The Delaware Court of Chancery shook the M&A world in 2011 when it defied conventional wisdom by holding that a reverse triangular merger may result in an assignment by operation of law if the buyer converts the target into a mere shell. In a recent decision by the same court in the same case, however, the court confirmed that a reverse triangular merger does not result in an assignment by operation of law, regardless of the ultimate fate of the target.
Deal lawyers frequently use reverse triangular mergers, a transaction structure in which a buyer forms a subsidiary that merges into the target with the target surviving and becoming a subsidiary of the buyer. Before the 2011 decision, it was generally believed that a key advantage of such a structure was that it did not result in an assignment of the target’s contracts by operation of law. This interpretation minimized the likelihood that a consent to the transaction would be required from a counterparty to a contract.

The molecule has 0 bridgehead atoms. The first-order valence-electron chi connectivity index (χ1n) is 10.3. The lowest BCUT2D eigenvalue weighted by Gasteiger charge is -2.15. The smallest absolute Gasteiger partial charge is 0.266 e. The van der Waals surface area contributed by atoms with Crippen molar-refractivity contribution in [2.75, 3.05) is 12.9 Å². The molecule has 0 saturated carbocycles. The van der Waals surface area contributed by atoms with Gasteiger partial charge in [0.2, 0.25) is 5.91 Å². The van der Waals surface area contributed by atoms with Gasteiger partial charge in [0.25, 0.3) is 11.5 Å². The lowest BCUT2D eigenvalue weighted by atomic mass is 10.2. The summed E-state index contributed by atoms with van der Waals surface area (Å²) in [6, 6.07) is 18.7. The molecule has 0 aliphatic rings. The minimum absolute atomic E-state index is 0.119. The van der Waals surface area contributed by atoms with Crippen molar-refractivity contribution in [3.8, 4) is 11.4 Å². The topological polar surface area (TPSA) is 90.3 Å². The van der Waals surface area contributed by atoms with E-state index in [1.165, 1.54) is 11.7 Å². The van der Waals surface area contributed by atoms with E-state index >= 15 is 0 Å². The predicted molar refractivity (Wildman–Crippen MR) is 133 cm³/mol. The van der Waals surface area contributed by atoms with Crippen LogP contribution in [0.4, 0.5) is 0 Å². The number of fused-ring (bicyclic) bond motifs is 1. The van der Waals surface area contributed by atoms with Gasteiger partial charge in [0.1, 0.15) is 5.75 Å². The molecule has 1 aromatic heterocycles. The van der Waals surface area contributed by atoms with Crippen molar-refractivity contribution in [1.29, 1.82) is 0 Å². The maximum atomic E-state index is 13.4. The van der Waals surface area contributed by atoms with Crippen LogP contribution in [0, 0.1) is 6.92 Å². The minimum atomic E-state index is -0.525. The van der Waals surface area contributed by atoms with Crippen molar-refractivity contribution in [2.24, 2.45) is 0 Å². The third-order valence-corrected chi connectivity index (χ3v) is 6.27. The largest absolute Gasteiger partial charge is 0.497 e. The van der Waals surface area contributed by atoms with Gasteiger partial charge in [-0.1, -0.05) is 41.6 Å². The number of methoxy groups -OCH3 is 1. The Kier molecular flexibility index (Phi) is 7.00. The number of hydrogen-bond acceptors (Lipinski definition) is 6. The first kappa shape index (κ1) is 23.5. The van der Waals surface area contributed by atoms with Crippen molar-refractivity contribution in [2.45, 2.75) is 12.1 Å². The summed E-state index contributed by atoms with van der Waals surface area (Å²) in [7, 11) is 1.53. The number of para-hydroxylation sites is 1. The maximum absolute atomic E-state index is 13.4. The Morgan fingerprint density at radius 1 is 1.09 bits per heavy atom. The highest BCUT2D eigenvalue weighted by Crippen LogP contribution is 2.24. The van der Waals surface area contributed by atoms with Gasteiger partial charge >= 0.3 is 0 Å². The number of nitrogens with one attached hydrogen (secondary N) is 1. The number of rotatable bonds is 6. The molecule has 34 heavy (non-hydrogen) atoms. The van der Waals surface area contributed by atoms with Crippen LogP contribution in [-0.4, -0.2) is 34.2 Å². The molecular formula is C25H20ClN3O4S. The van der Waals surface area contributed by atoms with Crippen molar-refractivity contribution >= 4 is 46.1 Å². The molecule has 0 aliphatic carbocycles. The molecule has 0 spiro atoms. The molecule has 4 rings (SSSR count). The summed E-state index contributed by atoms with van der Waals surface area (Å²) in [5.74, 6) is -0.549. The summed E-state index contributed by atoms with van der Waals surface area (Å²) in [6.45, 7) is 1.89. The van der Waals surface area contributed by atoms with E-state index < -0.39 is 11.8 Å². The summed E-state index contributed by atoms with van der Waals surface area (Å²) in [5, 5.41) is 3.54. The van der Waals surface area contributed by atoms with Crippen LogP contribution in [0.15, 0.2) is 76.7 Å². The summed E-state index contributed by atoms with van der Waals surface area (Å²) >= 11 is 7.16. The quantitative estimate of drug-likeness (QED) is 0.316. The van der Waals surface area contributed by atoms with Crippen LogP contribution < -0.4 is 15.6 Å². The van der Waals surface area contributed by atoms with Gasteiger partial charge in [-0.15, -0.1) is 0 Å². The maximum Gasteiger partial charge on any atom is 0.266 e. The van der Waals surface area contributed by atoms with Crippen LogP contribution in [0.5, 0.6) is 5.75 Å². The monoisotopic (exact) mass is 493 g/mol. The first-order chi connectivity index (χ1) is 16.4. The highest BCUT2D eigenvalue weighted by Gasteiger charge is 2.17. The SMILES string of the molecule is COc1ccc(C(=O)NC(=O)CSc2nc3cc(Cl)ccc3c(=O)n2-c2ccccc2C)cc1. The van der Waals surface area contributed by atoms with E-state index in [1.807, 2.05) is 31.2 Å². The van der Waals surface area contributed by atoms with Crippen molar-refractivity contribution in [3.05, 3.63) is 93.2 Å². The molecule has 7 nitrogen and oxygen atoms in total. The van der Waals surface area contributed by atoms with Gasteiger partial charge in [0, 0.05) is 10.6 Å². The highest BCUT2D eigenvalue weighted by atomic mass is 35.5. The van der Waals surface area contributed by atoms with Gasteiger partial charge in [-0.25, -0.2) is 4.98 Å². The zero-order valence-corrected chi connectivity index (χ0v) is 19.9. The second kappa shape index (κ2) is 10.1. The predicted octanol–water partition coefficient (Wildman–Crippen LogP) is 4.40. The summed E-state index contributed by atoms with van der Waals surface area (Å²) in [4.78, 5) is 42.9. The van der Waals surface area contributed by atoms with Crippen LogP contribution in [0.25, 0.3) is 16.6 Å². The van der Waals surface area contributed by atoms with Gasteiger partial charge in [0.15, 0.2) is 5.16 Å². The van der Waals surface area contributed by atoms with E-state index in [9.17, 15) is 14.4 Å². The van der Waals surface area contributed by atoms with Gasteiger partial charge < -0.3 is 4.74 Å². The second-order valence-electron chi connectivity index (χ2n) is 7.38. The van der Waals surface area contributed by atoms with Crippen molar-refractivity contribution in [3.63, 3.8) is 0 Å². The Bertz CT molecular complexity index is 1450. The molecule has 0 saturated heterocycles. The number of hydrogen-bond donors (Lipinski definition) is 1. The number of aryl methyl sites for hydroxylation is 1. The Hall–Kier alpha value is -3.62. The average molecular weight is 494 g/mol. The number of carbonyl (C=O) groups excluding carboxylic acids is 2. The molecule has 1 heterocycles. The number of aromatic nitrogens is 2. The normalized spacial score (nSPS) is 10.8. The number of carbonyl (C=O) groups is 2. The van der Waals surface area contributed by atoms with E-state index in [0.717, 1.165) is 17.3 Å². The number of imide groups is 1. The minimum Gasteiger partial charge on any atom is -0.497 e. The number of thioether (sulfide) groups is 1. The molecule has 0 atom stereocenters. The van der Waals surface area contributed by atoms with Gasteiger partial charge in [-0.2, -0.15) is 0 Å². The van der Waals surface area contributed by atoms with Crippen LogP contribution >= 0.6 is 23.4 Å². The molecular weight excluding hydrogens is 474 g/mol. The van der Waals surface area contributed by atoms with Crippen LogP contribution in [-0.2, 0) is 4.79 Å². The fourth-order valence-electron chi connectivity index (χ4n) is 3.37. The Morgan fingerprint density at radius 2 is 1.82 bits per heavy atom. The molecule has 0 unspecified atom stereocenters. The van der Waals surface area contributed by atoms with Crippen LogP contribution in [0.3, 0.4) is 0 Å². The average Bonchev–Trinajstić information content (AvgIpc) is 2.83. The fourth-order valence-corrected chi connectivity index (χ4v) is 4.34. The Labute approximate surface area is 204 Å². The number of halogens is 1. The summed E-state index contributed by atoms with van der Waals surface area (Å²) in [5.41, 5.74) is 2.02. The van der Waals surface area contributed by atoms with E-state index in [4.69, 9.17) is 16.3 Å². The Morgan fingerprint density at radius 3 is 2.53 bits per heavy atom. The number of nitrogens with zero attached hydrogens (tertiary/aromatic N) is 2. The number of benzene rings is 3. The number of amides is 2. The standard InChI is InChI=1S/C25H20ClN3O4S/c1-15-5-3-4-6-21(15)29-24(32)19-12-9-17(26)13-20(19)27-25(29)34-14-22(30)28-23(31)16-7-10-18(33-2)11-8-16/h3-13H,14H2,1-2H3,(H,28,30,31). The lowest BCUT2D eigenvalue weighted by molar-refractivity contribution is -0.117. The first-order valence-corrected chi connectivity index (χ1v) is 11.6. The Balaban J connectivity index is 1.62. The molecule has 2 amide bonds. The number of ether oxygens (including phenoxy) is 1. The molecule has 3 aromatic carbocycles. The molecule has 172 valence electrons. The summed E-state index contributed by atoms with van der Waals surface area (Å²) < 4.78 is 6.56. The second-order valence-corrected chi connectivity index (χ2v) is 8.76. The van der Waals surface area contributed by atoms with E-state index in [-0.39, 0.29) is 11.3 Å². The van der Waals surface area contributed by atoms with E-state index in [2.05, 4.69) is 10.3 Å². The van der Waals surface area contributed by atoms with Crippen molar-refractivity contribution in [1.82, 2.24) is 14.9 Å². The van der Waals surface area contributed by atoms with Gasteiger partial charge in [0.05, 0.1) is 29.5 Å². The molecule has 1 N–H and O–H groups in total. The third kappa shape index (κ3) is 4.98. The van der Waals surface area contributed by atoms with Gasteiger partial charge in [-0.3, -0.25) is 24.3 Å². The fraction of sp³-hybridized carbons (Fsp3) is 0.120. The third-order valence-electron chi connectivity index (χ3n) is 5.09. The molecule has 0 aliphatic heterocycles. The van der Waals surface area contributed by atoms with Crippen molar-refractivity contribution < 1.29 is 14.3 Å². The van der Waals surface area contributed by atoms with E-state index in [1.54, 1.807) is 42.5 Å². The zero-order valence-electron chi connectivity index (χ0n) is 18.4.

In the recent Delaware decision, however, after examining the reasonable expectations of the parties and applying §259 of the DGCL, the court concluded that the target in a reverse triangular merger does not assign any of its assets by operation of law by merely participating in the merger.
The court distinguished reverse triangular mergers from forward mergers, noting that the target in a forward merger does not survive the merger and assigns its assets by operation of law to the surviving entity. The court also refused to follow the reasoning of a California federal court, which found that a reverse triangular merger can result in an assignment depending on whether the merger affects the interests of the parties to the contract.
The court concluded its analysis by reasoning that a “change of control” provision would have better suited the plaintiff in lieu of an “assignment by operation of law” provision. This case serves as a good reminder to consider the effect of future transactions when negotiating key contracts.